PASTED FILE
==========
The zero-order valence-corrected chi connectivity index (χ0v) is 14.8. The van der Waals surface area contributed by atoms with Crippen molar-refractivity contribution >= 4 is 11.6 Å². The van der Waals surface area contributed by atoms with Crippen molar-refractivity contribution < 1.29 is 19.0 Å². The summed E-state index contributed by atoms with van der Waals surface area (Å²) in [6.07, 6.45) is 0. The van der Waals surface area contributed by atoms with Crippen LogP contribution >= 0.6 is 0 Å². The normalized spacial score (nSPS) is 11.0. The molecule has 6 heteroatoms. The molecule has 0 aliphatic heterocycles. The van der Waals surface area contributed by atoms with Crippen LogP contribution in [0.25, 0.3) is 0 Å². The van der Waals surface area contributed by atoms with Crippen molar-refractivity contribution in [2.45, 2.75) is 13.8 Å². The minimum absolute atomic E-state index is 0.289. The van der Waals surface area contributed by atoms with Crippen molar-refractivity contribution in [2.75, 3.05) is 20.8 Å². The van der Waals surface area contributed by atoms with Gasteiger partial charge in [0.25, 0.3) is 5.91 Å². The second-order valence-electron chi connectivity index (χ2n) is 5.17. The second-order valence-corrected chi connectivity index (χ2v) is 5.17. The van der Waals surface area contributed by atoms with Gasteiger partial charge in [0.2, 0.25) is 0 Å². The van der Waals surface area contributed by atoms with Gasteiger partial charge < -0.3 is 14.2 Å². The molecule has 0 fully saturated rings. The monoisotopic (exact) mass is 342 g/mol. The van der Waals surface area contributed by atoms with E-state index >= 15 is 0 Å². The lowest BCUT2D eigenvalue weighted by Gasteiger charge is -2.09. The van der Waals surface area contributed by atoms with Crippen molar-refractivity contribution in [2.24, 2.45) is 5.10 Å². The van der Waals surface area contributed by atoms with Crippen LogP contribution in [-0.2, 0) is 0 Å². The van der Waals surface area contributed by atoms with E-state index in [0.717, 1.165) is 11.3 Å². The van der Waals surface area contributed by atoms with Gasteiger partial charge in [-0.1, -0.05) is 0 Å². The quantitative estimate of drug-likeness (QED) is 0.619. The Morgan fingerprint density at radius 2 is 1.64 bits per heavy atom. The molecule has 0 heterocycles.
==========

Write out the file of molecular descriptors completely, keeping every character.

The zero-order valence-corrected chi connectivity index (χ0v) is 14.8. The van der Waals surface area contributed by atoms with Crippen molar-refractivity contribution >= 4 is 11.6 Å². The van der Waals surface area contributed by atoms with Crippen molar-refractivity contribution < 1.29 is 19.0 Å². The summed E-state index contributed by atoms with van der Waals surface area (Å²) in [6.07, 6.45) is 0. The van der Waals surface area contributed by atoms with Crippen LogP contribution >= 0.6 is 0 Å². The normalized spacial score (nSPS) is 11.0. The molecule has 6 heteroatoms. The molecule has 0 aliphatic heterocycles. The van der Waals surface area contributed by atoms with Crippen LogP contribution in [0.25, 0.3) is 0 Å². The van der Waals surface area contributed by atoms with Crippen molar-refractivity contribution in [2.45, 2.75) is 13.8 Å². The minimum absolute atomic E-state index is 0.289. The van der Waals surface area contributed by atoms with Crippen molar-refractivity contribution in [2.75, 3.05) is 20.8 Å². The van der Waals surface area contributed by atoms with Gasteiger partial charge in [0.25, 0.3) is 5.91 Å². The second-order valence-electron chi connectivity index (χ2n) is 5.17. The second-order valence-corrected chi connectivity index (χ2v) is 5.17. The van der Waals surface area contributed by atoms with Gasteiger partial charge in [0.2, 0.25) is 0 Å². The van der Waals surface area contributed by atoms with Gasteiger partial charge < -0.3 is 14.2 Å². The molecule has 0 fully saturated rings. The monoisotopic (exact) mass is 342 g/mol. The van der Waals surface area contributed by atoms with E-state index >= 15 is 0 Å². The lowest BCUT2D eigenvalue weighted by Gasteiger charge is -2.09. The van der Waals surface area contributed by atoms with Crippen molar-refractivity contribution in [2.24, 2.45) is 5.10 Å². The van der Waals surface area contributed by atoms with Crippen LogP contribution in [-0.2, 0) is 0 Å². The van der Waals surface area contributed by atoms with E-state index in [0.717, 1.165) is 11.3 Å². The van der Waals surface area contributed by atoms with Gasteiger partial charge in [-0.1, -0.05) is 0 Å². The quantitative estimate of drug-likeness (QED) is 0.619. The Morgan fingerprint density at radius 2 is 1.64 bits per heavy atom. The molecule has 0 heterocycles.